The Stories of Vladimir Nabokov
From the writer who shocked and delighted the world with his novels Lolita, Pale Fire,
and Ada, or Ardor, and so many others, comes a magnificent collection of stories. Written between the 1920s and 1950s, these sixty-five tales--eleven of which have been translated into English for the first time--display all the shades of Nabokov's imagination. They range from sprightly fables to bittersweet tales of loss, from claustrophobic exercises in horror to a connoisseur's samplings of the table of human folly. Read as a whole, The Stories of Vladimir Nabokov offers and intoxicating draft of the master's genius, his devious wit, and his ability to turn language into an instrument of ecstasy.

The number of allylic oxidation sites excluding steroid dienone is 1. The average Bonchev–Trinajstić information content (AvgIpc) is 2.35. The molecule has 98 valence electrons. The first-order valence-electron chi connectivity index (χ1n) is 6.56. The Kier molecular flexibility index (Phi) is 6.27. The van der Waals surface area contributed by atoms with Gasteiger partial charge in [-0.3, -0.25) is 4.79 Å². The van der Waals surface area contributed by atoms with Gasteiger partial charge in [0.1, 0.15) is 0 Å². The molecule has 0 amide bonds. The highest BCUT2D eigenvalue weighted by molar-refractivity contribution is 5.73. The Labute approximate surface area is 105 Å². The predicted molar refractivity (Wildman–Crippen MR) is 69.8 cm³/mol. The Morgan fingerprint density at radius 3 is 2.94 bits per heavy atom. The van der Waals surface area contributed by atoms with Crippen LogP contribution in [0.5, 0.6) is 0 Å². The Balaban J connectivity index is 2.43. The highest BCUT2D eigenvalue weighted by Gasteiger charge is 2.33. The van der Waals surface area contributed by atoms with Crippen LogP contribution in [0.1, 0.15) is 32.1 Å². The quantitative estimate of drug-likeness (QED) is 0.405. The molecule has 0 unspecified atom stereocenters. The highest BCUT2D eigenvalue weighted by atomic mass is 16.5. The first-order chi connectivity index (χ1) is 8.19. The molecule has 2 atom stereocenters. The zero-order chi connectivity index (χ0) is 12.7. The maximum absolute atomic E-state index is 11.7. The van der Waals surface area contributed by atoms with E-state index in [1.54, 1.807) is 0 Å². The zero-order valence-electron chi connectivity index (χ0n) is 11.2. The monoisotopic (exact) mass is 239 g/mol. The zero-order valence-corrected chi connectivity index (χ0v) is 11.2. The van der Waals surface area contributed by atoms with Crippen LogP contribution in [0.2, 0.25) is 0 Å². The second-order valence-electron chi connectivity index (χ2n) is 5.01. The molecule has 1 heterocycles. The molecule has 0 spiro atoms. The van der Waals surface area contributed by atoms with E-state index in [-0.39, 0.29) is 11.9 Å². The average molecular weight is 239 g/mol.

From the Trade Paperback edition.
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The stories are reasonably entertaining, but when a graduate degree holder in English has to turn to a dictionary--on average, once per page--to decipher the repetitive and needless use of deliberately archaic and obscure words, it makes one wonder: "is the degree useless, or is the writer defeating his purpose?" In fact, does he have a purpose?
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A BAD DAY
A BUSY MAN
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THE ASSISTANT PRODUCER
THAT IN ALEPPO ONCE
TIME AND EBB
SIGNS AND SYMBOLS
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